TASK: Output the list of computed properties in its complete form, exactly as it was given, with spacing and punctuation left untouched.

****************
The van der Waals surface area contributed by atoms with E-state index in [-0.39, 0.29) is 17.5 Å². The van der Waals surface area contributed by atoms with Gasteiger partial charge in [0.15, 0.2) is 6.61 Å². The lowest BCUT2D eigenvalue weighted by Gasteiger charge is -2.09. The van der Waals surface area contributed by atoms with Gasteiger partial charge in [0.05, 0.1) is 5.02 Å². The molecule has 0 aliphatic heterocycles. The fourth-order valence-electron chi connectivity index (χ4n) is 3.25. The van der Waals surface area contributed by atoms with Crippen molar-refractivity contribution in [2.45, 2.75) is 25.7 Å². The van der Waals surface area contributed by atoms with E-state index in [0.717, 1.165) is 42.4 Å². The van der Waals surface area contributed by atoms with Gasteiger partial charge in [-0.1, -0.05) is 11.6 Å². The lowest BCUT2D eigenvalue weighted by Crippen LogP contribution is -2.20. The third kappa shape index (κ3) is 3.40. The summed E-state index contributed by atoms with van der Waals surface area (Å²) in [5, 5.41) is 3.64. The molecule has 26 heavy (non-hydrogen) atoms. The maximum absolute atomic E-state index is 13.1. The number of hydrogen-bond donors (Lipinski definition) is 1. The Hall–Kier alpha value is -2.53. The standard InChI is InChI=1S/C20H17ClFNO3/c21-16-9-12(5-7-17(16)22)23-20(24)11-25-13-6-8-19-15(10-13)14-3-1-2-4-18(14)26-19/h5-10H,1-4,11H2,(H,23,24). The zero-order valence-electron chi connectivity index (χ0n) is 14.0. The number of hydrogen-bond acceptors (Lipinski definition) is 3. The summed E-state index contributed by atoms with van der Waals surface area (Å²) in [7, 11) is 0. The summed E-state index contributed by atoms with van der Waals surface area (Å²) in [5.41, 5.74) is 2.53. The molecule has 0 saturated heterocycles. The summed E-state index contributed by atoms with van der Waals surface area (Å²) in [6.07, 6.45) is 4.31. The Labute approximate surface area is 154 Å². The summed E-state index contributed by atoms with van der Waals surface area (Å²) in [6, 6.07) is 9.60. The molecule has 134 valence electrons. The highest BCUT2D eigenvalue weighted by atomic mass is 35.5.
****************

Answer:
The van der Waals surface area contributed by atoms with E-state index in [-0.39, 0.29) is 17.5 Å². The van der Waals surface area contributed by atoms with Gasteiger partial charge in [0.15, 0.2) is 6.61 Å². The lowest BCUT2D eigenvalue weighted by Gasteiger charge is -2.09. The van der Waals surface area contributed by atoms with Gasteiger partial charge in [0.05, 0.1) is 5.02 Å². The molecule has 0 aliphatic heterocycles. The fourth-order valence-electron chi connectivity index (χ4n) is 3.25. The van der Waals surface area contributed by atoms with Crippen molar-refractivity contribution in [2.45, 2.75) is 25.7 Å². The van der Waals surface area contributed by atoms with E-state index in [0.717, 1.165) is 42.4 Å². The van der Waals surface area contributed by atoms with Gasteiger partial charge in [-0.1, -0.05) is 11.6 Å². The lowest BCUT2D eigenvalue weighted by Crippen LogP contribution is -2.20. The third kappa shape index (κ3) is 3.40. The summed E-state index contributed by atoms with van der Waals surface area (Å²) in [5, 5.41) is 3.64. The molecule has 26 heavy (non-hydrogen) atoms. The maximum absolute atomic E-state index is 13.1. The number of hydrogen-bond donors (Lipinski definition) is 1. The Hall–Kier alpha value is -2.53. The standard InChI is InChI=1S/C20H17ClFNO3/c21-16-9-12(5-7-17(16)22)23-20(24)11-25-13-6-8-19-15(10-13)14-3-1-2-4-18(14)26-19/h5-10H,1-4,11H2,(H,23,24). The zero-order valence-electron chi connectivity index (χ0n) is 14.0. The number of hydrogen-bond acceptors (Lipinski definition) is 3. The summed E-state index contributed by atoms with van der Waals surface area (Å²) in [7, 11) is 0. The summed E-state index contributed by atoms with van der Waals surface area (Å²) in [5.41, 5.74) is 2.53. The molecule has 0 saturated heterocycles. The summed E-state index contributed by atoms with van der Waals surface area (Å²) in [6.07, 6.45) is 4.31. The Labute approximate surface area is 154 Å². The summed E-state index contributed by atoms with van der Waals surface area (Å²) in [6, 6.07) is 9.60. The molecule has 134 valence electrons. The highest BCUT2D eigenvalue weighted by atomic mass is 35.5.